Sometimes it happens that a DML statement on a large table causes a ROLLBACK to be executed which runs for a very long time. Often you have to make the decision to wait until the ROLLBACK is finished or to abort the ROLLBACK.
Canceling a rollback has the advantage that no further resources are wasted and is especially useful if the ROLLBACK does not allow the system to run in parallel (high skew) and therefore the entire workload is affected.
Nevertheless, you have to think carefully about what you are doing, because the affected table will end up in an inconsistent state and practically unusable. Therefore, the termination of a ROLLBACK is only desirable in the following cases:
- The ROLLBACK is expected to take longer than restoring the table
- It is a table that is only used temporarily and is therefore insignificant and can be rebuilt at any time
A practical example of Teradata Cancel Rollback
Suppose the SQL statement below is executed on the DWHPRO.NUSI_TEST table, which contains 100 million rows:
UPDATE DWHPRO.NUSI_TEST SET COL2 = 1 WHERE COL2 <= 80
Finally, after waiting another hour, it is still not finished and in Viewpoint, we see the reason: The ROLLBACK is skewed and is done on a single AMP!
The table is a temporary table and therefore not important for us. But the parallelism of the Teradata system is destroyed by the ROLLBACK on an AMP. We, therefore, decide to cancel the ROLLBACK.
Teradata Cancel Rollback - Checklist
Here are the individual steps you need to take:
Teradata Cancel Rollback in detail
- On the Linux console we execute the following command to see if a ROLLBACK is in progress at all:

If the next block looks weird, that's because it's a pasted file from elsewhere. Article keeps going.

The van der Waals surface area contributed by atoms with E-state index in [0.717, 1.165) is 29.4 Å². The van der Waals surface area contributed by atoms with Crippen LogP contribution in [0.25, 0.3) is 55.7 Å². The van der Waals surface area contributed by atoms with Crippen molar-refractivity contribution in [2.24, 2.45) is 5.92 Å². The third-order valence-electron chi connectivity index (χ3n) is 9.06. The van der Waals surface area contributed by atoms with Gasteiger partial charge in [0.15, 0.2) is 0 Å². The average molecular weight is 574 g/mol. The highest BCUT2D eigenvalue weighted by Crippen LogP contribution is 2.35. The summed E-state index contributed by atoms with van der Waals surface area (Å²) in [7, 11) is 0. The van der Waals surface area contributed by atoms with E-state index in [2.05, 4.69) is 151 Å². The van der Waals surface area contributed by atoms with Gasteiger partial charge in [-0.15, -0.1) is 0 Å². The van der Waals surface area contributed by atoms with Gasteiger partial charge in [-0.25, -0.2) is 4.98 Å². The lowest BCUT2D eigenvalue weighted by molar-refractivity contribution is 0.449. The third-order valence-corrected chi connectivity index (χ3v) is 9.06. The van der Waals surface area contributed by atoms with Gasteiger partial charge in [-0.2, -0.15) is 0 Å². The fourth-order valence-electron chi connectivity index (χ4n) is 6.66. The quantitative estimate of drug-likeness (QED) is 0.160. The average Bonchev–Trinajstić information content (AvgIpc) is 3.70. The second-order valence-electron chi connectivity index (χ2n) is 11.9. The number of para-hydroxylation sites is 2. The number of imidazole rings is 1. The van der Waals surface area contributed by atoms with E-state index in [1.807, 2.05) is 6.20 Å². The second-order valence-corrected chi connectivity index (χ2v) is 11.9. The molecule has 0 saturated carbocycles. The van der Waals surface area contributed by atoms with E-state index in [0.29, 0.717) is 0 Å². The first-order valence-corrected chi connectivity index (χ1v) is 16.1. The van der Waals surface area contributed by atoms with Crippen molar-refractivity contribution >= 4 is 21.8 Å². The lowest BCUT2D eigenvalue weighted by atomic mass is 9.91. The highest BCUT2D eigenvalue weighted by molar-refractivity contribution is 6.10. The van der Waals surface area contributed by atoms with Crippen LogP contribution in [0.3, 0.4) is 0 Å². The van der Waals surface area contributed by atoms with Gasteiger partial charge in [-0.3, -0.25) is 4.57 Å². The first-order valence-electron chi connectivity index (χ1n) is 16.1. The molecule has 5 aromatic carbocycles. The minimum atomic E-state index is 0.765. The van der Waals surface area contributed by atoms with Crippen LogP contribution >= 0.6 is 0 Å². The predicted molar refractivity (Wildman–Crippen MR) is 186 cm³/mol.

awtmon 1 100
The first parameter is the interval (in seconds) in which the AMPs are tested, the second parameter determines how often the AMPs are tested in a loop (100 times).
- Starting the Database Window
To do this, execute the following command in the Linux shell:
- Starting the Recovery Managers (rcvmanager)
Click on the icon "rcvmanager" to open the window where you can cancel the ROLLBACK (in the graphic above it is the icon on the left side). The following window opens:
- List the tables in ROLLBACK status
Type list rollback tables; (where it says "Enter a command"). Don't forget the semicolon.
You get a list with TableID, database and table name of the tables which have the status "ROLLBACK". Ours has the TableId "0000:0FF8".
You can also see how many rows are still in the transient journal (TJ rows left) and how many have already been rolled back (TJ rows done) as well as an estimate of the expected runtime (to be used with caution, especially with strong skew)
- Termination of the ROLLBACK
To cancel the ROLLBACK you have to execute the following command:
cancel rollback on table 0000:0FF8
Confirm with 'y' that you really want to cancel the rollback, and you will get the message "Rollback on "DATABASE"."TABLE" is canceled.
You will also be reminded that the table is now invalidated and only limits its use to a few cases.
What activities can be performed on the table after canceling the ROLLBACK?
- DELETE DWHPRO.NUSI_TEST
- The rebuilding of the table headers
- DROP TABLE DWHPRO.NUSI_TEST
- Restore the table from an archive
- Dump the table to an archive
If you try to query the table you will get this error message:
SELECT * FROM DWHPRO.NUSI_TEST; SELECT Failed:  Invalid operation on table DWHPRO.NUSI_TEST.
After deleting all rows it can be used as usual again:
DELETE FROM DWHPRO.NUSI_TEST; SELECT * FROM DWHPRO.NUSI_TEST; SELECT completed. 0 Rows returned. Elapsed time = 00:00:00
Teradata CANCEL ROLLBACK is a way of ending a ROLLBACK in an emergency.
Under no circumstances should it be used lightly, as it renders the affected table unusable. In any case, you should check in the recovery manager how many rows are left in the Transient Journal (TJ rows left) and how quickly the number of rows decreases before you take this drastic measure.